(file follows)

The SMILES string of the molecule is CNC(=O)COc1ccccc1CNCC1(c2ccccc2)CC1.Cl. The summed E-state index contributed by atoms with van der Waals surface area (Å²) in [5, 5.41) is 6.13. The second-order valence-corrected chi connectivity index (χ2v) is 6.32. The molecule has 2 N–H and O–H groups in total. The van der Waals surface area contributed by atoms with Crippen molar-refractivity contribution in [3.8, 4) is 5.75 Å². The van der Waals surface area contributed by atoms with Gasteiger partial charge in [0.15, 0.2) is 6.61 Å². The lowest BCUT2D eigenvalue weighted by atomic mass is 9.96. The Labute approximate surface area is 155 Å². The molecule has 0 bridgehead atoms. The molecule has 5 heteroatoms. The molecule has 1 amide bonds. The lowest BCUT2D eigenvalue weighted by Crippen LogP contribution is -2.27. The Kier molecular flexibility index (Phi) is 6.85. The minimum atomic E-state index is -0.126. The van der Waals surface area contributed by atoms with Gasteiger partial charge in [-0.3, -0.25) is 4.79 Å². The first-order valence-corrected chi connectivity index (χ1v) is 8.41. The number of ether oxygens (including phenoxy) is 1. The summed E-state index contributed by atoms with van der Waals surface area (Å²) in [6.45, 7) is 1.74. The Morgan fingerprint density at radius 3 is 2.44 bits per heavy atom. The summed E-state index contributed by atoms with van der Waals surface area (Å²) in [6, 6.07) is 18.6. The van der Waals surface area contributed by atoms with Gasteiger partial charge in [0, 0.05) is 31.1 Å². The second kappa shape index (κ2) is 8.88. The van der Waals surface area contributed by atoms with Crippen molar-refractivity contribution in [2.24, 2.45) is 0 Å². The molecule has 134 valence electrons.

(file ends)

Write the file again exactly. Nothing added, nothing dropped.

The SMILES string of the molecule is CNC(=O)COc1ccccc1CNCC1(c2ccccc2)CC1.Cl. The summed E-state index contributed by atoms with van der Waals surface area (Å²) in [5, 5.41) is 6.13. The second-order valence-corrected chi connectivity index (χ2v) is 6.32. The molecule has 2 N–H and O–H groups in total. The van der Waals surface area contributed by atoms with Crippen molar-refractivity contribution in [3.8, 4) is 5.75 Å². The van der Waals surface area contributed by atoms with Gasteiger partial charge in [0.15, 0.2) is 6.61 Å². The lowest BCUT2D eigenvalue weighted by atomic mass is 9.96. The Labute approximate surface area is 155 Å². The molecule has 0 bridgehead atoms. The molecule has 5 heteroatoms. The molecule has 1 amide bonds. The lowest BCUT2D eigenvalue weighted by Crippen LogP contribution is -2.27. The Kier molecular flexibility index (Phi) is 6.85. The minimum atomic E-state index is -0.126. The van der Waals surface area contributed by atoms with Gasteiger partial charge in [-0.3, -0.25) is 4.79 Å². The first-order valence-corrected chi connectivity index (χ1v) is 8.41. The number of ether oxygens (including phenoxy) is 1. The summed E-state index contributed by atoms with van der Waals surface area (Å²) in [6.45, 7) is 1.74. The Morgan fingerprint density at radius 3 is 2.44 bits per heavy atom. The summed E-state index contributed by atoms with van der Waals surface area (Å²) in [6, 6.07) is 18.6. The van der Waals surface area contributed by atoms with Gasteiger partial charge in [0, 0.05) is 31.1 Å². The second kappa shape index (κ2) is 8.88. The van der Waals surface area contributed by atoms with Crippen molar-refractivity contribution in [2.24, 2.45) is 0 Å². The molecule has 134 valence electrons.